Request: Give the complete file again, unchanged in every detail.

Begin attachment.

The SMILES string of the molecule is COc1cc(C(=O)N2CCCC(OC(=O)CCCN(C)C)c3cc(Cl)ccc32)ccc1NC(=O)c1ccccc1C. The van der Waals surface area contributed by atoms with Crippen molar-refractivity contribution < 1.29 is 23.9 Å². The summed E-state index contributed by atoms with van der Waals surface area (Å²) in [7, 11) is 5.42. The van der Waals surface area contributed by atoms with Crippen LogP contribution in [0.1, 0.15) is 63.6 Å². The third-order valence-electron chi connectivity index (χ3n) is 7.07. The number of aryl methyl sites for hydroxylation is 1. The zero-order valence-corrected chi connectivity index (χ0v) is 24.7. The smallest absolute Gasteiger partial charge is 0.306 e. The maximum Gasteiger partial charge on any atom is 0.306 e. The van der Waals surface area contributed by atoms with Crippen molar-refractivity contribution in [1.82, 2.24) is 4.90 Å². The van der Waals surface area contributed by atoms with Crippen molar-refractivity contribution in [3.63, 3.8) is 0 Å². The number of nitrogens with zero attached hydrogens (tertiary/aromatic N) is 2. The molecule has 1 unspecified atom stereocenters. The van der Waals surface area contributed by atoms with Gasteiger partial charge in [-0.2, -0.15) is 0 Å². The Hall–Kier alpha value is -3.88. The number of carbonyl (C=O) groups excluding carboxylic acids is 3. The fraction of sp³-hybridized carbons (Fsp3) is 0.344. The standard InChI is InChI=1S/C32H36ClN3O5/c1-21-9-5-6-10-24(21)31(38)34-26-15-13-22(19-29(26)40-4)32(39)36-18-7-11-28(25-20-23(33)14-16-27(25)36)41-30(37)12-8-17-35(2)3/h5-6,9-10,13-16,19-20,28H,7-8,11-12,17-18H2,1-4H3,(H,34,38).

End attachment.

The SMILES string of the molecule is COc1cc(C(=O)N2CCCC(OC(=O)CCCN(C)C)c3cc(Cl)ccc32)ccc1NC(=O)c1ccccc1C. The van der Waals surface area contributed by atoms with Crippen molar-refractivity contribution < 1.29 is 23.9 Å². The summed E-state index contributed by atoms with van der Waals surface area (Å²) in [7, 11) is 5.42. The van der Waals surface area contributed by atoms with Crippen LogP contribution in [0.1, 0.15) is 63.6 Å². The third-order valence-electron chi connectivity index (χ3n) is 7.07. The number of aryl methyl sites for hydroxylation is 1. The zero-order valence-corrected chi connectivity index (χ0v) is 24.7. The smallest absolute Gasteiger partial charge is 0.306 e. The maximum Gasteiger partial charge on any atom is 0.306 e. The van der Waals surface area contributed by atoms with Crippen molar-refractivity contribution in [1.82, 2.24) is 4.90 Å². The van der Waals surface area contributed by atoms with Crippen molar-refractivity contribution in [3.63, 3.8) is 0 Å². The number of nitrogens with zero attached hydrogens (tertiary/aromatic N) is 2. The molecule has 1 unspecified atom stereocenters. The van der Waals surface area contributed by atoms with Gasteiger partial charge in [-0.2, -0.15) is 0 Å². The Hall–Kier alpha value is -3.88. The number of carbonyl (C=O) groups excluding carboxylic acids is 3. The fraction of sp³-hybridized carbons (Fsp3) is 0.344. The standard InChI is InChI=1S/C32H36ClN3O5/c1-21-9-5-6-10-24(21)31(38)34-26-15-13-22(19-29(26)40-4)32(39)36-18-7-11-28(25-20-23(33)14-16-27(25)36)41-30(37)12-8-17-35(2)3/h5-6,9-10,13-16,19-20,28H,7-8,11-12,17-18H2,1-4H3,(H,34,38).